Thinking good thoughts can help you feel good. Your thoughts do have a direct bearing on your mind. If you are struggling with negativity, consider seeing a therapist help you learn ways to counter it. Learn to recognize negative thinking. These thoughts can be obvious, such as times when you berate or criticize yourself. Other times it can be more subtle. You might find yourself engaging in things like catastrophizing or all-or-nothing thinking. Catastrophizing involves always anticipating negative outcomes. All-or-nothing means that you think of things as either successes or failures. Once you get better at recognizing these patterns, you can start working on some healthier replacements.

When you find yourself having negative thoughts, consciously reframe it in a positive way. For example, you might replace something like “this will never work” with something more positive such as “here are a few things that I can try that will help me get started”. Shifting your focus to your strengths and abilities can help you maintain a more positive mindset.

Get a Handle on Stress

Stress can drive up levels of a brain chemical called cortisol, which has been found to be higher in folks with depression. There are lots of strategies for coping with stress, such as time management and meditation.

Some stress-relieving activities that you might want to incorporate into your daily life include:
• Deep breathing: A few minutes to slow your breathing and focus your attention on your body at the moment can help you get a better handle on your worries
• Exercise: Regular physical activity is a great way to blow off steam
• Progressive muscle relaxation: This process involves intentionally tightening muscles throughout the body, holding that tension for several counts, and then releasing that tension until the muscles are completely lax. With regular practice, you may be able to learn how to intentionally relax your body fairly quickly whenever you are feeling tense.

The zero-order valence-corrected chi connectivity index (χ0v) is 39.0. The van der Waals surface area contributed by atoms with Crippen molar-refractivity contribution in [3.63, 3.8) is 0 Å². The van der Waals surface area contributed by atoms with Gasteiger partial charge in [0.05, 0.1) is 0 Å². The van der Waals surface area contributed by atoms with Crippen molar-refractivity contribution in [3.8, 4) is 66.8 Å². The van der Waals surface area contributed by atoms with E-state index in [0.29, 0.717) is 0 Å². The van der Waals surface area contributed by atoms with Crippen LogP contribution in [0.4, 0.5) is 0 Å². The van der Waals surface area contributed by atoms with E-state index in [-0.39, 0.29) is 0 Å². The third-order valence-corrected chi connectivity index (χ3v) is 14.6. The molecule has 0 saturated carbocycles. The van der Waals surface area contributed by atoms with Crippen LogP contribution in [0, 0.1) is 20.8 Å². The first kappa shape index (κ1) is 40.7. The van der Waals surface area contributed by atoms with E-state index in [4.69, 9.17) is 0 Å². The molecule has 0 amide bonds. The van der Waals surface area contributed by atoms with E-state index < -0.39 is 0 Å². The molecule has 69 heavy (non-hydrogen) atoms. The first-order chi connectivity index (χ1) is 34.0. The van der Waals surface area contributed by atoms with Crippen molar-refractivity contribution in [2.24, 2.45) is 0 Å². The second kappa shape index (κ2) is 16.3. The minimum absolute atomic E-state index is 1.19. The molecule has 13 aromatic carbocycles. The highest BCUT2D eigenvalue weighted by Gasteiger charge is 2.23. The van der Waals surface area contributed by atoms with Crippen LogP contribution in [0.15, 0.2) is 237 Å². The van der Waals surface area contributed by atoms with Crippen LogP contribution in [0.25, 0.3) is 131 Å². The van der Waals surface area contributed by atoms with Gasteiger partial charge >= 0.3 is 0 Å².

Learning to manage your stress takes time and practice. Talk to Laurian Ward about other strategies you might be able to use to try and minimize the stress and your response to it.

Tend to your Social Life

When you are depressed, there is no reason to go it alone and all sorts of reasons to reach out to friends and family. Make plans with loved ones and keep those dates. Join a club or sign up for group activity. Other things you might try:
• Join a support group: Talking to other people who are facing the same experiences and challenges can be informative and helpful
• Schedule Activities: Having routines can be helpful when you are going through depression. Create a daily schedule that includes spending time with others. You are more likely to stick to it if it’s a scheduled event.
• Volunteer: Joining a cause that you care about is a great way to meet new people and expand your social circle.

The problem is that depression often causes people to withdraw, which only exacerbates feelings of isolation and loneliness. Even when you don’t feel like going out or being social, try reaching out in whatever way is most comfortable for you. Enlist a few of your closest loved ones who understand what you are experiencing. Doing the things you used to do might not bring you quite the same enjoyment, but getting out of the house and spending time with people who care about you can help you feel better.